Link: GAO Opinion
Agency: Centers for Medicare and Medicaid Services
Disposition: Protest sustained.
Keywords: Organizational conflict of interest; Mitigation strategy
General Counsel, P.C. Highlight: Organizational conflicts of interest issues are, like responsibility issues, matters that can be resolved after evaluation and an award selection. They can be matters for rational negotiation, but will not trigger the requirement to open discussions with all offerors. The agency’s acceptance of an organizational conflict mitigation plan must be reasoned and documented in the agency’s files.
In 2008, the Department of Health and Human Services’ Centers for Medicare and Medicaid Services (CMS) issued a request for proposals (RFP) for the award of two separate indefinite-delivery/indefinite-quantity (ID/IQ) contracts in support of CMS’s audit, oversight, and anti-fraud, waste and abuse efforts. The RFP required offerors to include in their proposals a certificate identifying potential organizational conflicts of interest (OCI) and proposing a strategy to mitigate them. CMS received four proposals, including those of Cahaba Safeguard Administrators, LLC and AdvanceMed, the eventual awardee.
In its proposal, AdvanceMed acknowledged a potential conflict of interest relating to CMS contracts held by Computer Sciences Corporation (CSC), the ultimate parent company of AdvanceMed. The contracting officer determined that this relationship created an impaired objectivity OCI for Medicare Part D oversight since AdvanceMed could find itself evaluating work that is being performed by its parent company, CSC.
Despite discussions with CMS and the materials included in AdvanceMed’s proposal, AdvanceMed was not able to sufficiently demonstrate that it had overcome the identified organizational conflicts of interest. Despite this determination, AdvanceMed was not eliminated and continued in the competition. Following the agency’s technical and price evaluation factors, CMS determined that AdvanceMed represented the best value to the government, and was therefore first in line for award. But, rather than make award to AdvanceMed, the contracting officer informed them that CMS was unable to accept their proposal because the contracting officer found the mitigation strategies for the admitted conflicts of interest were unacceptable. CMS then provided AdvanceMed with an opportunity to respond to these concerns prior to making contract award to the next in line.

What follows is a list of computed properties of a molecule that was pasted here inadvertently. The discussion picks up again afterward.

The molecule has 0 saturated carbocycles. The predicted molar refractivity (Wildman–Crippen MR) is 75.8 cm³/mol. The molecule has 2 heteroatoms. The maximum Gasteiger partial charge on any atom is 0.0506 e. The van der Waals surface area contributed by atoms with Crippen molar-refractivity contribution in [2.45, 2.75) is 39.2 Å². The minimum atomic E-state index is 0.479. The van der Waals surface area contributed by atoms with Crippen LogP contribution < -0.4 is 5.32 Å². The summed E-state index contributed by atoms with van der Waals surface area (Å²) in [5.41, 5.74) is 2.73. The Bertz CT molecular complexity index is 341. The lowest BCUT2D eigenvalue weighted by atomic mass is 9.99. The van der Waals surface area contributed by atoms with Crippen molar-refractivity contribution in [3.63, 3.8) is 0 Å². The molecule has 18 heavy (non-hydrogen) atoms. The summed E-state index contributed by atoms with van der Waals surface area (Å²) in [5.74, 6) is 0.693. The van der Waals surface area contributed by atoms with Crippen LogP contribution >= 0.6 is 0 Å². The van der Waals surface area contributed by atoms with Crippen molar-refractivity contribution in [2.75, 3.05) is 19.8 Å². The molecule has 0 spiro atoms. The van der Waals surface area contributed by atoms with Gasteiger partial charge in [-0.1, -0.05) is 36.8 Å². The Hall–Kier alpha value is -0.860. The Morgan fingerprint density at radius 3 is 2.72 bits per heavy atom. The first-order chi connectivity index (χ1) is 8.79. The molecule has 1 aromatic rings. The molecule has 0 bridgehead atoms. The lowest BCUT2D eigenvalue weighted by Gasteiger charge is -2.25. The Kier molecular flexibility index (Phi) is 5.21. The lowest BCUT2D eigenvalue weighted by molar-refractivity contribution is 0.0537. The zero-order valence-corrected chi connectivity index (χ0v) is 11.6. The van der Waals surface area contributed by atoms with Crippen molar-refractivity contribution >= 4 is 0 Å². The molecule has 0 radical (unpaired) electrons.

In response, AdvanceMed produced a letter from CSC in which it claimed that it would divest its ownership of AdvanceMed in the event that it was issued any task orders under the ID/IQ contract that created the admitted conflicts of interest and that it would subcontract out those functions that created a conflict of interest to other companies. CMS deemed this letter amending the proposed mitigation plan acceptable and subsequently awarded AdvanceMed the contract. Cahaba protested, alleging that CMS acted unreasonably in concluding that the amended mitigation strategy was acceptable.
In instances where the basis of a protest relates to a determination of conflicts of interest, GAO will not sustain a protest unless it can be shown that the determination was unreasonable or unsupported by the record. Here, GAO contrasted CMS’s review of the initial mitigation strategies to its review of the amended mitigation strategy (by virtue of the one-sentence letter from CSC), and determined that the latter was hasty and reflected a plan that lacked the necessary level of detail to reasonably assess whether AdvanceMed could actually mitigate the conflicts of interest. In addition, GAO found the attempt to mitigate the OCI with subcontractor participation to be unacceptable. First, the audit functions of the contract could require a retrospective review of work already performed, which could not be mitigated by future subcontracting. Also, the GAO noted that, under the terms of its prime contract, CSC would remain contractually obligated to perform the work that was creating the OCI and that subcontracting the work would not relieve CSC of that original obligation.
Based on CMS’s failure to reasonably consider or evaluate the organizational conflict of interest mitigation strategy presented by AdvanceMed, GAO sustained Cahaba’s protest and recommended that CMS reconsider its determination in light of the GAO’s statements.